Located in north-western Europe bordering multiple other European countries as well as being the biggest Western European country, France holds an advantageous geographical position. There are 13 regions of metropolitan France, including Corsica and 5 overseas regions.
France includes a number of overseas territories in its sovereignty. These are Guadeloupe, Martinique, Saint-Martin, Saint-Barthélemy, Saint Pierre and Miquelon (Atlantic Ocean); Reunion Island, Mayotte, the French Southern and Antarctic Lands (Indian Ocean); and French Polynesia, New Caledonia, Wallis and Futuna (Pacific Ocean).
France’s population is approximately 68 million, making it the second-most populated country in Europe after Germany. The population continues to increase over the years, though at a slower pace since 2015. This is primarily due to a rise in immigration – France ranks 20th in the world for migrant intake. France also has one of the longest life expectancies, at 82.5 years old (2019).
As a highly developed country and one of Europe’s founding members, France has the seventh-largest economy in the world. Its GDP value represents 4.17% of the world economy, with a total GDP of 2.832 trillion USD (2020). The French GPP (gross private product) growth is stable, with an increase of 1.6% in 2018.
France is the second-largest exporter in Europe after Germany. Exports play a crucial role in maintaining the growth of the French GDP.
French exports and imports are mainly trading within the EU. Indeed, only one-third of all exports is going to economies outside Europe. From these economies, China is the largest expeditor for French import and the United States is the largest destination for French exports.
More than one-third of both imports and exports are traded with Germany, which represents France’s strongest trading partner (respectively 17% and 19%). In terms of export goods, the country is one of the world’s largest exporters of farming and agricultural products in Europe.
Globally, France is a major exporter of aircraft & spacecraft machinery and ‘delicatessen’ (deli) food products such as wines, spirits and cheeses.
As for services, the largest imports to France are transportation and travel services. France is also the most-visited country worldwide, making tourism a crucial part of the economy.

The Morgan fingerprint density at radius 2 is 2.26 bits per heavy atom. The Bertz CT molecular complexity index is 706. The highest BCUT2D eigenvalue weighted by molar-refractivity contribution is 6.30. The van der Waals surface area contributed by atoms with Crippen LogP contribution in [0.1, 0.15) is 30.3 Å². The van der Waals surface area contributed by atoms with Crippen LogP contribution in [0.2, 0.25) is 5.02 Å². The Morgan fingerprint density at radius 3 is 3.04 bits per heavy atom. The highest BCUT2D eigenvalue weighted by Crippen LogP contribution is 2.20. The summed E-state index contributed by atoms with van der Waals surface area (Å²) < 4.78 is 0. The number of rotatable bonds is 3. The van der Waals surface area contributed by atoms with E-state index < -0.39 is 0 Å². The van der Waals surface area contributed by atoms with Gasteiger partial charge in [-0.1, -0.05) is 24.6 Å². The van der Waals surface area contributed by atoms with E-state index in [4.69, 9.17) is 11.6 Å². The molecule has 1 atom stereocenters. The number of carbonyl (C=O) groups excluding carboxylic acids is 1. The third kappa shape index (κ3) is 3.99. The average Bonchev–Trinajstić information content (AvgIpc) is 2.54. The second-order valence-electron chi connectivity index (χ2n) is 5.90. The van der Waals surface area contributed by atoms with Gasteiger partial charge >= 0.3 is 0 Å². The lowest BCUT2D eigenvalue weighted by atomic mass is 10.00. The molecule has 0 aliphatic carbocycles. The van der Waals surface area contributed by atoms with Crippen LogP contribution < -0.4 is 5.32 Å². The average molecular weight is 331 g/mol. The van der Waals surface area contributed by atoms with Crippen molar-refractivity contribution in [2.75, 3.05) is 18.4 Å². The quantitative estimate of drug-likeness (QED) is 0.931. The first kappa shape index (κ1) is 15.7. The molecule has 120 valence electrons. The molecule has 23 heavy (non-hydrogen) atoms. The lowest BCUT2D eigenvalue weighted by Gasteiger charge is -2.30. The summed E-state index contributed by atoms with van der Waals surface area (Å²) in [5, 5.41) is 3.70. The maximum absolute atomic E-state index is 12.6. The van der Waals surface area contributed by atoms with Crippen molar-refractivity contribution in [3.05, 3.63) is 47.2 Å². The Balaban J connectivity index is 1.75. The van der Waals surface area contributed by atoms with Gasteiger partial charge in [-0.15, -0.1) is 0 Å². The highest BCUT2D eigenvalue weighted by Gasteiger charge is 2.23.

As a member of the European Union, France follows the trade policy set for the EU. However, many bilateral and regional trade agreements have also been implemented over the years between the EU and several foreign countries.
Expanding to France? Here is a breakdown of the key things to keep in mind.
France has a lot to offer in terms of business opportunities. It is actually easier to start a business in France than in most other G20 countries.
There are 2 types of business structures to choose from when creating a business in France: a sole trader and a company. The company includes either a subsidiary, a branch office or a liaison office. The tax regime will depend on your chosen business structure.
After that, the next step is to register your business through the CFE. You will also have to ensure you have the necessary funds to deposit the legal minimum of share capital, according to your business type.
France has many regulations that make it one of the world’s most complex and challenging countries for payroll. The payroll regime depends on your chosen business structure.
Considering the regulations imposed on the branch and liaison office, the subsidiary option is the most common and preferable for the long-term.
To comply with the French system, both employers and employees must contribute to France’s mandatory social insurance system. The employer’s contribution generally amounts to approximately 50% of the employee’s salary. The employee’s contribution is 20% of their gross wage, directly deducted by the employer.
In 2017, a new automated process was implemented, known as the Déclaration Sociale Nominative (DSN). This must now be implemented with the payroll system to comply with the social welfare reporting requirements.
Foreign workers are employed under the same working conditions as locals, although there may be some varying conditions depending on the employee category.
Contracts must meet local standards and be drafted in the French language. The minimum for full-time working hours per week is 35 and the maximum is 48.
For citizens within the EU/EEA or Switzerland, it is legal to work in France without a work permit. For others, a work permit must be granted prior to any visa or stay document. The procedure must be organised by an employer.
If you plan on staying for fewer than 90 days, a short-stay work visa will suffice. For a longer stay, a long-stay work visa is required. There are different types of visas to work in France and the French law differentiates between a visa and a stay document (known as a ‘carte de sejour’).
The general rule stipulates that a stay document will not be delivered unless first approved by a foreign Consulate.
As with many European countries, the French tax year follows the calendar year, so from 1 January to 31 December. The standard corporate income tax rate is 33.33%. French corporate tax is payable quarterly on 15 March, 15 June, 15 September, and 15 December.
If you fail to pay on time, late interest may apply. In addition, a 40% penalty can be applied in the case of negligence or 80% for fraud.
Some taxes are deductible for a subsidiary. For a sole trader company, tax is automatically calculated under the personal income tax system or under the rules of the régime micro-entrepris or régime du reel. The national sales tax on goods and services is known as the TVA, which is 20%.